Pringle's manoeuver is a traditional method used to reduce blood loss during a hepatectomy. However, a surgeon's main concern for hilar clamping is the ischaemic–reperfusion injury to the remnant liver and subsequent development of post-operative liver failure, especially in cirrhotic patients. In order to preserve the liver function, some surgeons advocate a hepatectomy without hilar clamping,10,21 especially in a live donor hepatectomy.22–24 The present study showed that a right hepatectomy without hilar clamping was feasible and safe when combined with the use of CUSA and a radiofrequency dissecting sealer. When compared with the retrospective cohort of routine hilar clamping with CUSA and diathermy, it resulted in significantly less blood loss, less post-operative complications, shorter hospital stay and even better survival in patients treated for HCC.
A formal right hepatectomy was chosen for comparison in the present study because it is commonly performed. As the surgical anatomy and the magnitude of surgery were standardized, it allowed a fair comparison between the two techniques. In addition, all consecutive patients undergoing a right hepatectomy from a single centre were studied, strengthening the validity of this study and the comparative data. It should be acknowledged that several other factors may have contributed to the observed differences.
These factors would include changes in the CVP, the method of hepatic mobilization or indeed simply the extrahepatic ligation of the right portal pedicle. However, given the retrospective nature of this study, these were not able to be studied in detail.
Contrary to the most common belief, an interesting finding of the present study was a significantly higher blood loss in the group 2 (median 900 vs. 450 ml, P < 0.001). It is the authors' belief that the likely explanation is the improvement in surgical technique and the use of a radiofrequency dissecting sealer. From the authors previous experience of 248 consecutive patients undergoing partial hepatectomy, the radiofrequency dissecting sealer was effective in hemostasis during a partial hepatectomy, even without hilar clamping.12 Other studies also showed that a radiofrequency dissecting sealer is effective in controlling bleeding during a hepatectomy.10,11,21,24 Besides, without hilar clamping, there would not be any time constraint with regard to ischaemic insult to the remnant liver. As a result, surgeons would have more time for meticulous haemostasis in group 1. In addition the TissueLink™ needs time to achieve secure haemostasis on the liver transection surface. These were the main reasons for longer operating time in group 1.
Previous studies showed that a cirrhotic liver can tolerate up to 30–45 min of ischaemia at a normal body temperature.25,26 As the mean clamping time was just 20 min in group 2, the effect on post-operative liver function was expected to be small. This short clamp time would also explain the insignificant change in the post-operative liver function between the two groups.
Possible explanations with regards to post-operative complications were a significantly higher blood loss and transfusion rate in group 2. When we compared patients who received a transfusion to patients who did not, the complication rate was significantly higher in the former group. Besides, after exclusion of patients receiving a transfusion in group 2, there was no statistical significance in the complication rate between group 1 and 2. The significant difference in the complication rate also explained the longer hospital stay in group 2.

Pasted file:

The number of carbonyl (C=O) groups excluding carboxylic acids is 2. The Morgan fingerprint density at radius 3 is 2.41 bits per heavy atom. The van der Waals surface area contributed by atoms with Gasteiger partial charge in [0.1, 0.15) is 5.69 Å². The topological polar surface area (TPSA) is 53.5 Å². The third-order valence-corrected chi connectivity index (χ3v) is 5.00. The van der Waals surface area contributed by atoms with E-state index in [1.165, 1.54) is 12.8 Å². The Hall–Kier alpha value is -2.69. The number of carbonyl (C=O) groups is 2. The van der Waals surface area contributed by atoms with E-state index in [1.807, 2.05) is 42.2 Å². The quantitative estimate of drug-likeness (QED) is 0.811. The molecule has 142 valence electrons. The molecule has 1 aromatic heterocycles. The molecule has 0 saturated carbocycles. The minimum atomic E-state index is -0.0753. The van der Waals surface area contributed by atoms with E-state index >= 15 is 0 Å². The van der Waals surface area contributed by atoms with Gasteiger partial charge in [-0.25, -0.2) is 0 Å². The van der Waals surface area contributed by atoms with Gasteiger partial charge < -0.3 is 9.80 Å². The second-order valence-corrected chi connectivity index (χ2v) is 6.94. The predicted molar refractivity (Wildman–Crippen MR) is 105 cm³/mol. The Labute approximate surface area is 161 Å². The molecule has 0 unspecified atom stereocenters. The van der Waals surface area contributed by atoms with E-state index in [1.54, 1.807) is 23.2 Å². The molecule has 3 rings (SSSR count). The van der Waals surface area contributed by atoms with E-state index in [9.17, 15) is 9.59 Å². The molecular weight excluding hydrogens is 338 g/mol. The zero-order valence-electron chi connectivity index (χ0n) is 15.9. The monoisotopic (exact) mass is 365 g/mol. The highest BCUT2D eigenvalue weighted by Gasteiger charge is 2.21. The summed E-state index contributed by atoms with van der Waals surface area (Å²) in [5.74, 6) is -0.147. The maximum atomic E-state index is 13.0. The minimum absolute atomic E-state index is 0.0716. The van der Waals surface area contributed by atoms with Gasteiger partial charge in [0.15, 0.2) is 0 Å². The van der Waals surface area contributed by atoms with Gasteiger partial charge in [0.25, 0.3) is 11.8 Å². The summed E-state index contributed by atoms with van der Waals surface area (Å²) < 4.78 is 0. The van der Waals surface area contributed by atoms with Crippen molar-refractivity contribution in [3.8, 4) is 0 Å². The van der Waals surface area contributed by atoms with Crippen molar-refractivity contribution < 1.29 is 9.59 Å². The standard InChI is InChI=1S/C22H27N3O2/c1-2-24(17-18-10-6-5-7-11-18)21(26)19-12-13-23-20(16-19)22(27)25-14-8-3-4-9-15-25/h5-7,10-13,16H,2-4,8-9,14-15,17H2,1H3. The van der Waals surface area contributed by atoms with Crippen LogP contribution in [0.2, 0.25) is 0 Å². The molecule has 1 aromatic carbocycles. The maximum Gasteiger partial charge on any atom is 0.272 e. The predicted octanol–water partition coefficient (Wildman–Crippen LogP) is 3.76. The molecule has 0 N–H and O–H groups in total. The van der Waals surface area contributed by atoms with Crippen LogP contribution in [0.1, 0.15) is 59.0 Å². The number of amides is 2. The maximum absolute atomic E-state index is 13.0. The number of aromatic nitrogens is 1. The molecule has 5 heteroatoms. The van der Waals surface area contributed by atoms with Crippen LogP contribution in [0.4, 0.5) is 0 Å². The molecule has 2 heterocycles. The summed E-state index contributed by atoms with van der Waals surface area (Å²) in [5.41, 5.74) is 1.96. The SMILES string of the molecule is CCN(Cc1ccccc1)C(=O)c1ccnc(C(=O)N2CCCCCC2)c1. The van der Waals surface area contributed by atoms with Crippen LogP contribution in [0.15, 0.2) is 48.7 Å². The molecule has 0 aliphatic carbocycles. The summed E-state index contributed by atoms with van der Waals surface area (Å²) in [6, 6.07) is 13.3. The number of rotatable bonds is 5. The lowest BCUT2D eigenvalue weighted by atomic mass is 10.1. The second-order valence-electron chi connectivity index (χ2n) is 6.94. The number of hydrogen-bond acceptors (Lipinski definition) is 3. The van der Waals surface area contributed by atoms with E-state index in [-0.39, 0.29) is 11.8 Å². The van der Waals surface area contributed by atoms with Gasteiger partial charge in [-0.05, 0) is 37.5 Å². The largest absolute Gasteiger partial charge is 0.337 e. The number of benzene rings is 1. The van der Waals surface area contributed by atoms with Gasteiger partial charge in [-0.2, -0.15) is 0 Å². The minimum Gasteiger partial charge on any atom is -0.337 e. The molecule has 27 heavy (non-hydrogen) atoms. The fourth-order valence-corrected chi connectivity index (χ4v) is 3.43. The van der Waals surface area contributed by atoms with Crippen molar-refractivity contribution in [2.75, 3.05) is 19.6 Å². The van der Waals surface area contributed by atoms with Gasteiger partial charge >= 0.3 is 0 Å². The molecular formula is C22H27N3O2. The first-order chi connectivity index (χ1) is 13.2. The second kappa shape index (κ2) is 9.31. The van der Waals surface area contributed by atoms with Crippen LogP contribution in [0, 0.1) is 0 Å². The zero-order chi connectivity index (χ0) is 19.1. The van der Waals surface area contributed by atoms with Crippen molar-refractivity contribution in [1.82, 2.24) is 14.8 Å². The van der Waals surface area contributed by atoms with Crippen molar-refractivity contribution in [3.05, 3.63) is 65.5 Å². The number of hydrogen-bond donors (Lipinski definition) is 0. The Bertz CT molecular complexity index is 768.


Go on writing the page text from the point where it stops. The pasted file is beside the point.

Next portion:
In subgroup analysis for patients with HCC who underwent a right hepatectomy with curative intent, there was a significant improvement in overall and disease-free survival in group 1. The 3- and 5-year survival rates for HCC patients were 72% and 57% in group 1, which were comparable to that around 60% and 40% as reported from the literature with various surgical techniques.27–29 The difference in blood loss and transfusion rate may contribute to the survival difference between the two groups. Univariate analysis from the present study showed that a blood loss of more than 500 ml was a significant risk factor for survival. Other studies also showed that operative blood loss and peri-operative blood transfusion were important prognostic factors on tumour recurrence and overall survival.30–33 However, after excluding the patients who received a transfusion in group 2, the survival rate was still significantly lower than in group 1. The result suggested that factors other than blood transfusion would also contribute to the survival difference between the two groups. In fact, results from the univariate and multivariate analysis showed that HCC patients in the group using continuous hilar clamping had a significantly poorer survival. From the literature, data on the effect of ischaemic–reperfusion injury to tumour recurrence and survival is still lacking. The authors postulate that it might be because of the improvement in the peri-operative management between the two groups. Undoubtedly, there were significant improvements in the surgical technique and peri-operative management during the time interval between group 1 and 2. It was a major confounding factor for survival difference between the two groups. Besides, the differences in complication rate and post-operative liver function may also contribute to the difference in survival between the two groups.
With the improvement in dissecting instruments and surgical technique, a change in practice from routine hilar clamping to no clamping occurred for patients undergoing a right hepatectomy. The change was made possible by adopting better haemostatic instruments (CUSA and radiofrequency dissecting sealer) and a meticulous technique of dissection. When compared with the retrospective cohort, a right hepatectomy utilizing TissueLink™ without hilar clamping was feasible with potential benefits in surgical outcomes.